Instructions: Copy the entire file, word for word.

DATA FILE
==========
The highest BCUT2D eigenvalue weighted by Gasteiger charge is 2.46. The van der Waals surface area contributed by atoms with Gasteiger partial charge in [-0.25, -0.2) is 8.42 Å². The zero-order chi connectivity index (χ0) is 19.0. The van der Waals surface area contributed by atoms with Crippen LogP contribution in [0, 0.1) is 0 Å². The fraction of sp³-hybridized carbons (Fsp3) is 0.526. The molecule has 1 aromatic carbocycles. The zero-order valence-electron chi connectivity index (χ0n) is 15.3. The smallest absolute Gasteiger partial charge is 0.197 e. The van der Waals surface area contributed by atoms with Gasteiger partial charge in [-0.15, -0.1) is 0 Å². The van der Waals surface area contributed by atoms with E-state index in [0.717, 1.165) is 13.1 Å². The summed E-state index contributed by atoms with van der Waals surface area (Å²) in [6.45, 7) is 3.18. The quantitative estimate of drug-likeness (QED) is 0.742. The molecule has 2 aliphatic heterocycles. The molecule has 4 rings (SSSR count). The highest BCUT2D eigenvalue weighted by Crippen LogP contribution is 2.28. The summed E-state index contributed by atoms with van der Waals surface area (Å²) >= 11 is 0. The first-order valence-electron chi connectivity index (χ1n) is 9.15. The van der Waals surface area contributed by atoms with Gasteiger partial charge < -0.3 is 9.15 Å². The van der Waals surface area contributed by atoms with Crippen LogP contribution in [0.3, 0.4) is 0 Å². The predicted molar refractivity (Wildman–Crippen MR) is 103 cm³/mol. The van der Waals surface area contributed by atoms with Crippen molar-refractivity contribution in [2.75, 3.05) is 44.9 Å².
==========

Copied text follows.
The highest BCUT2D eigenvalue weighted by Gasteiger charge is 2.46. The van der Waals surface area contributed by atoms with Gasteiger partial charge in [-0.25, -0.2) is 8.42 Å². The zero-order chi connectivity index (χ0) is 19.0. The van der Waals surface area contributed by atoms with Crippen LogP contribution in [0, 0.1) is 0 Å². The fraction of sp³-hybridized carbons (Fsp3) is 0.526. The molecule has 1 aromatic carbocycles. The zero-order valence-electron chi connectivity index (χ0n) is 15.3. The smallest absolute Gasteiger partial charge is 0.197 e. The van der Waals surface area contributed by atoms with Gasteiger partial charge in [-0.15, -0.1) is 0 Å². The van der Waals surface area contributed by atoms with E-state index in [0.717, 1.165) is 13.1 Å². The summed E-state index contributed by atoms with van der Waals surface area (Å²) in [6.45, 7) is 3.18. The quantitative estimate of drug-likeness (QED) is 0.742. The molecule has 2 aliphatic heterocycles. The molecule has 4 rings (SSSR count). The highest BCUT2D eigenvalue weighted by Crippen LogP contribution is 2.28. The summed E-state index contributed by atoms with van der Waals surface area (Å²) >= 11 is 0. The first-order valence-electron chi connectivity index (χ1n) is 9.15. The van der Waals surface area contributed by atoms with Gasteiger partial charge < -0.3 is 9.15 Å². The van der Waals surface area contributed by atoms with Crippen LogP contribution in [0.3, 0.4) is 0 Å². The predicted molar refractivity (Wildman–Crippen MR) is 103 cm³/mol. The van der Waals surface area contributed by atoms with Crippen molar-refractivity contribution in [2.75, 3.05) is 44.9 Å².